Longtime Washington Redskins fan Rodney Johnson adjusts a Redskins magnet on his pickup truck outside FedEx Field after the team announced it will abandon its controversial Redskins team name and logo on Monday. REUTERS/Kevin Lamarque

It was time to make the change.

With everything going on; from the nationwide protests against racial injustice and police brutality to the banning of the Stars and Bars at all NASCAR events and military installations, a social-reckoning is transpiring (agree with it or not). Relics of our unsavory and racist past are being reevaluated, torn down, or tossed aside. Finally.

And still, the only reason Washington owner Dan Snyder ultimately caved and decided to change the franchises’ controversial name — kicking and screaming along the way — was because it would impact his bottom line; the ultimate enticer.

“I never thought I would see it in my lifetime,” Tony Kornheiser, ESPN'S "Pardon the Interruption" co-host and a former columnist for the Washington Post, said hours after Monday’s announcement.

Kornheiser wrote a column for The Post in 1992 calling for the name to be changed and floated a couple of alternatives, including the “Pigskins” — allowing fans to keep the “skins” tag while paying homage to the franchises’ famous offensive line in the ’80s. But nothing came of it. Snyder bought the team in 1999 and up until two weeks ago, he’s been resolute in keeping the name.

Facing a wave of criticism several years ago, he was quoted in USA TODAY saying, “We’ll never change the name; NEVER — you can use caps.” He would then use an (unverifiable) 2016 survey conducted by The Post, which found that nine in 10 Native Americans polled claimed not to be bothered by the moniker.

But that was before Nike, PepsiCo and FedEx, the latter of which owns the naming rights to the stadium through 2025, threatened to pull their millions unless Snyder changed the name. He had no choice.

As a kid, I always felt the name was offensive on its face. But at the same time, I’m not Native American. However, my wife and her family are members of the Skway First Nation and Nooksack Tribe.

So, this week I did some digging and talked to a few indigenous cousins/uncles across different generations.

Here’s what I found:

The most recent scientific study — done by UC Berkeley, the University of Michigan and members of the Tulalip Tribes and Amah Mutsun Tribal Band — polled more than 1,000 self-identified adult Native Americans representing 50 states and 148 tribes. They found that 57% of those who strongly identify as Native American and 67% of those who frequently engage in tribal cultural practices found the term “Redskin” and other caricatures of Native American culture deeply insulting.

The team’s name dates back nearly 90 years. In 1933 owner George Preston Marshall changed the name from the Boston Braves to the Boston Redskins to honor it’s coach William “Lone Star” Dietz, who ironically coached WSU to their lone Rose Bowl win in 1916, and claimed to be Native American. It was later disproved in 2013 when The Post’s Richard Leiby reviewed his birth certificate and census records, revealing that Lone Star was born in Rice Lake, Wis., to white parents with German heritage.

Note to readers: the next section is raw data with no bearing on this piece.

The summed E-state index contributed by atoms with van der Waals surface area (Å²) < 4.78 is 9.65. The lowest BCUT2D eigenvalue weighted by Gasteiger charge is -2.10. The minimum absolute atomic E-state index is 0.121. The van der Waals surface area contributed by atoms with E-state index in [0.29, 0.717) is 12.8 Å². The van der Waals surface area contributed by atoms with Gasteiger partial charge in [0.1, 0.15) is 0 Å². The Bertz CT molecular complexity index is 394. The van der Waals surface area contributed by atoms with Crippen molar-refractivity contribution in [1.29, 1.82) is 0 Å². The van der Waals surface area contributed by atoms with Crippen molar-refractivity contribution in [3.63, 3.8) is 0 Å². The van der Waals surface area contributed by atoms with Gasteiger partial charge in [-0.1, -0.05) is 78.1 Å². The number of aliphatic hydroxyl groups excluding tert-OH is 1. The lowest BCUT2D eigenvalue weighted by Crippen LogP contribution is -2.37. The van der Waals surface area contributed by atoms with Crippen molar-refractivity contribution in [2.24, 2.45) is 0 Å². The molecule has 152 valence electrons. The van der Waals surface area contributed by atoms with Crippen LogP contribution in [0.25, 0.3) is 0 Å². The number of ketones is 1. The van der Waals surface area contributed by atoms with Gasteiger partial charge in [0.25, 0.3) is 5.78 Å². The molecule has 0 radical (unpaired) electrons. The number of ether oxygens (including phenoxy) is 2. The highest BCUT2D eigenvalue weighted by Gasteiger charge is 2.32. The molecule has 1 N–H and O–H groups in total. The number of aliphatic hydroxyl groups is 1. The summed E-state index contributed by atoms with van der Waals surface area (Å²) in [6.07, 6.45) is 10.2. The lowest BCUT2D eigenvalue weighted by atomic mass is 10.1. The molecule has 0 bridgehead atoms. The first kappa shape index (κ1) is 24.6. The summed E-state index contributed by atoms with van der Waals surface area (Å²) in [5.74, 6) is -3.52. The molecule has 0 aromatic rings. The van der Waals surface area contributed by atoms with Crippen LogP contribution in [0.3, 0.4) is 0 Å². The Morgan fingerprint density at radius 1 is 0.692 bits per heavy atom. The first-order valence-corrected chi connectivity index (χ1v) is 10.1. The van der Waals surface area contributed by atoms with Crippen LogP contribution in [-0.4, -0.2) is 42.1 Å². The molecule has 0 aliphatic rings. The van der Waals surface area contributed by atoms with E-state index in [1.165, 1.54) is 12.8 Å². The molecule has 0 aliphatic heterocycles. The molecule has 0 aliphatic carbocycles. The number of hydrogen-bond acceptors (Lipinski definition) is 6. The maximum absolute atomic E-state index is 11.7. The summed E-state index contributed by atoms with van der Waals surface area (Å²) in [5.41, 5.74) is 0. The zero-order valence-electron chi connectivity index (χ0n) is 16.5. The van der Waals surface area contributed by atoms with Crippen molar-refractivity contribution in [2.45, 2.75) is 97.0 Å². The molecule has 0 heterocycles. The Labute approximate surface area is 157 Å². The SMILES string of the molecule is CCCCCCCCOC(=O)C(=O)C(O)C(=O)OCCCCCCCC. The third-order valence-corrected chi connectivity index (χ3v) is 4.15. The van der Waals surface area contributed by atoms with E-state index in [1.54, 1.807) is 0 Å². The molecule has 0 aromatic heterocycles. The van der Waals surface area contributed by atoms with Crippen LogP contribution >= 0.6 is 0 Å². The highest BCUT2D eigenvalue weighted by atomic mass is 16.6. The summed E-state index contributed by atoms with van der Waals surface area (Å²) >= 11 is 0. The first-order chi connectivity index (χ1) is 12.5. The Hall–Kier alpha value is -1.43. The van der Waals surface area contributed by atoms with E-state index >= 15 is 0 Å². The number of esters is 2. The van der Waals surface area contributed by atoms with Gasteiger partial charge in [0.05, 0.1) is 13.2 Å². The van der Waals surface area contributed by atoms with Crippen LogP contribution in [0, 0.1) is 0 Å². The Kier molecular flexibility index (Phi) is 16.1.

The Washington logo, however, was designed in 1971 by Walter "Blackie" Wetzel and depicts Blackfoot Chief Two Guns White Calf. The logo has been a point of pride for members of the Blackfeet Nation in Montana and is supported by Wetzel’s son, Lance.

But there isn’t necessarily a consensus among all Native tribes, though opposition against Native-themed mascots began in the '70s. 

“Mascots aren’t really the top issue,” said JJ Jensen, 42, who is the assistant principal at Quil Ceda Tulalip Elementary School in Marysville. “The big issues are recognizing tribes as sovereign nations and honoring treaty rights. On the mascot issue, you’ll get a difference of opinion among tribal members; some find it racist and demeaning while others feel honored. But personally, in these woke times, it’s a good time to ban mascots depicting Native Americans. By and large, they’re stereotypical and inauthentic.”

Mary Big Bull-Lewis, owner of Wenatchi Wear and member of the Wenatchi Tribe, offered a similar assessment, saying she was in favor of the derogatory name being removed.

“I cannot speak on behalf of all Native Americans, but feel that this change is long overdue," she said in a Facebook message. "It is unfortunate that it took recent unjust actions and innocent Black, Indigenous and People of Color deaths to bring this into the light. (But) any sports team or organization that is culturally appropriating Native Americans needs to change. My culture is not a costume and non-natives wearing appropriated headdresses and war paint is offensive.”

Of the five people I interviewed in my wife's family, three found the name offensive while two said they were on the fence.

The general consensus though was that there is a serious lack of education on the Native perspective.

“I remember asking my fourth-grade teacher one day when we were talking about Custer’s last stand why it was a massacre anytime the White guys got killed but a great victory when it was the Native Americans,” Phillip Narte, 60, who is the Tribal Liaison for the WSDOT Ferries said. “I never got a good answer; even though it seemed to me that those Native warriors should be considered some of the most courageous to walk the planet to stand up to people who had guns while only wielding bow and arrows.”

“If anything should be mandated," Narte said, "it’s the teaching in schools from the Native perspective of the circumstances that led to the genocide of Native Americans and forced them to move from their established homelands to reservations.”